This view shows enzymes only for those organisms listed below, in the list of taxa known to possess the pathway. If an enzyme name is shown in bold, there is experimental evidence for this enzymatic activity.
|Superclasses:||Degradation/Utilization/Assimilation → Carboxylates Degradation → L-Ascorbate Degradation|
Expected Taxonomic Range: Viridiplantae
L-ascorbate, also known as vitamin C, fulfils multiple essential roles in both plants and animals. Being a strong reducing agent, it functions as an antioxidant and a redox buffer. It is also a cofactor for several enzymes, which are involved in many important pathways, including collagen hydroxylation, carnitine biosynthesis, norepinephrine biosynthesis, and hormone and tyrosine metabolism. In plants L-ascorbate is also implicated in defense against pathogens and in control of plant growth and development. A significant proportion of a plant's ascorbate is found in the apoplast (the aqueous solution permeating the cell walls) [Green05].
Under aerobic conditions L-ascorbate is oxidized in cells to dehydroascorbate (via the radical monodehydroascorbate radical), which can be recycled back to ascorbate by the ascorbate glutathione cycle. However, once formed, dehydroascorbate can be further broken down in vivo by irreversible reactions, escaping the ascorbate glutathione cycle.
Several pathways for the irreversible catabolism of ascorbate have been described. Facultatively aerobic bacteria such as Escherichia coli and Klebsiella pneumoniae degrade L-ascorbate by different pathways under aerobic and anaerobic conditions (see L-ascorbate degradation II (bacterial, aerobic) and L-ascorbate degradation I (bacterial, anaerobic)). The anaerobic pathway begins with phosphorylation of ascorbate (mediated by a PTS-type transporter), while the aerobic pathway proceeds via 2,3-dioxo-L-gulonate. Both pathways produce D-xylulose 5-phosphate, a centeral metabolite that is fed into the pentose phosphate pathway [Campos08].
Plants from the Vitaceae family (e.g. grapes) metabolize ascorbate to L-tartrate via the intermediates 2-keto-L-gulonate and L-idonate (see pathway L-ascorbate degradation IV). The tartrate skeleton is derived from carbons 1-4 of L-ascorbate, indicating a cleavage between carbons 4 and 5 [Loewus99, DeBolt06].
The geraniaceous plant Pelargonium crispum metabolizes ascorbate to L-tartrate and oxalate via a different pathway, with L-threonate, rather than L-idonate, as an intermediate (see pathway L-ascorbate degradation III). In this case the tartrate skeleton is derived from carbons 3-6 of L-ascorbate, indicating a cleavage between carbons 2 and 3 [Loewus99, Franceschi05]. Grapes are also known to accumulate oxalate [DeBolt04], and thus may be using both pathways to generate tartrate.
About This Pathway
L-tartrate is found in many plants, particularly in grapes, bananas and tamarinds. It is the principle acid found in wine, contributing important aspects to the taste, mouthfeel and aging potential of wine.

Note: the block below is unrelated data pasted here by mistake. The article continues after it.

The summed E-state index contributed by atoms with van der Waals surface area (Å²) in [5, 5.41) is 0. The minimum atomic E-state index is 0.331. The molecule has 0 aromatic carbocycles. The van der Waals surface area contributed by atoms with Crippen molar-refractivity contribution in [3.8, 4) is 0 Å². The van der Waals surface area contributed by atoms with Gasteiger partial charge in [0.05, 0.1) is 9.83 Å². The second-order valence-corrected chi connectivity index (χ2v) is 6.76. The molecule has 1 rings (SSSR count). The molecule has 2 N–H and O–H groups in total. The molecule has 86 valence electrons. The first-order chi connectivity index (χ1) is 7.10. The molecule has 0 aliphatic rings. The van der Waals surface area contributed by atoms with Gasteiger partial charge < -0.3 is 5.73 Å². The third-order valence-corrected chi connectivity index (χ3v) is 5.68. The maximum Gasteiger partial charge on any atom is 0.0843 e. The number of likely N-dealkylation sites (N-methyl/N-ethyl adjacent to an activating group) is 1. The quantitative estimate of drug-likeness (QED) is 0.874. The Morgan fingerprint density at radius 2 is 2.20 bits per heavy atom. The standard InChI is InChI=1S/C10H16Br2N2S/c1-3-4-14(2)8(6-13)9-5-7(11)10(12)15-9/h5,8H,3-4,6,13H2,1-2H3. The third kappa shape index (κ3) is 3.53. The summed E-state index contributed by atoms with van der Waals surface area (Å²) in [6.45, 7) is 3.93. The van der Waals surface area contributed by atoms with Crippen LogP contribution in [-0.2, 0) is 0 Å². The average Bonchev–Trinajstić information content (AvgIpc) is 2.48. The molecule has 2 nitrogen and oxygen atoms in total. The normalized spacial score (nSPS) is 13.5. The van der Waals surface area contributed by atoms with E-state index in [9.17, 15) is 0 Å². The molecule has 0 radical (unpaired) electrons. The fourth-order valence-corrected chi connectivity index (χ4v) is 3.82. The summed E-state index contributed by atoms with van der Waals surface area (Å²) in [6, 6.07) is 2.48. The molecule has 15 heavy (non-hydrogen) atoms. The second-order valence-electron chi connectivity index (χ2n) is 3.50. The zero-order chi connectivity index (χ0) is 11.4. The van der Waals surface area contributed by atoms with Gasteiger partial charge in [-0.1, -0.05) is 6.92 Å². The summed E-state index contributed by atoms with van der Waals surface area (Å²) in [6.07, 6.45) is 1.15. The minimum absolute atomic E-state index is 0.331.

Pelargonium crispum accumulates L-tartrate [Stafford61] which it produces from L-ascorbate with concomitant production of oxalate [Wagner73]. Radio-tracer studies have shown that L-tartrate is produced from L-threonate, which is derived from carbons 3-6 of ascorbate, indicating cleavage between C2 and C3 carbons of ascorbate (unlike the alternative pathway found in grapes, where theronate is derived from carbons 1-4 of ascorbate, cleaved between C4 and C5).
The pathway is believed to exist in many plant families [Williams78]. While the existence of the pathway has been documented for quite a long time, it has been poorly understood until recent times. A study of ascorbate degradation by cultured cells of Paul's Scarlet Climber Rose revealed that the pathway, which is extracellular, proceeds via the intermediates cyclic-2,3-O-oxalyl-L-threonate, cyclic- 3,4-O-oxalyl-L-threonate, and 4-O-oxalyl-L-threonate [Green05]. While the pathway can proceed non-enzymatically, it was shown that several steps are enzymatically catalyzed, including the initial oxidation of L-ascorbate, the conversion of cyclic- 3,4-O-oxalyl-L-threonate to 4-O-oxalyl-L-threonate, and the hydrolysis of 4-O-oxalyl-L-threonate to L-threonate and oxalate [Green05].
Campos08: Campos E, de la Riva L, Garces F, Gimenez R, Aguilar J, Baldoma L, Badia J (2008). "The yiaKLX1X2PQRS and ulaABCDEFG gene systems are required for the aerobic utilization of L-ascorbate in Klebsiella pneumoniae strain 13882 with L-ascorbate-6-phosphate as the inducer." J Bacteriol 190(20);6615-24. PMID: 18708499
DeBolt04: DeBolt, S., Hardie, J., Tyerman, S., Ford, C. M. (2004). "Composition and synthesis of raphide crystals and druse crystals in berries of Vitis vinifera L. cv. Cabernet Sauvignon: ascorbic acid as precursor for both oxalic and tartaric acids as revealed by radiolabelling studies." Aust. J. Grape Wine Res. 10: 134-142.
Parsons11: Parsons HT, Yasmin T, Fry SC (2011). "Alternative pathways of dehydroascorbic acid degradation in vitro and in plant cell cultures: novel insights into vitamin C catabolism." Biochem J. PMID: 21846329
©2016 SRI International, 333 Ravenswood Avenue, Menlo Park, CA 94025-3493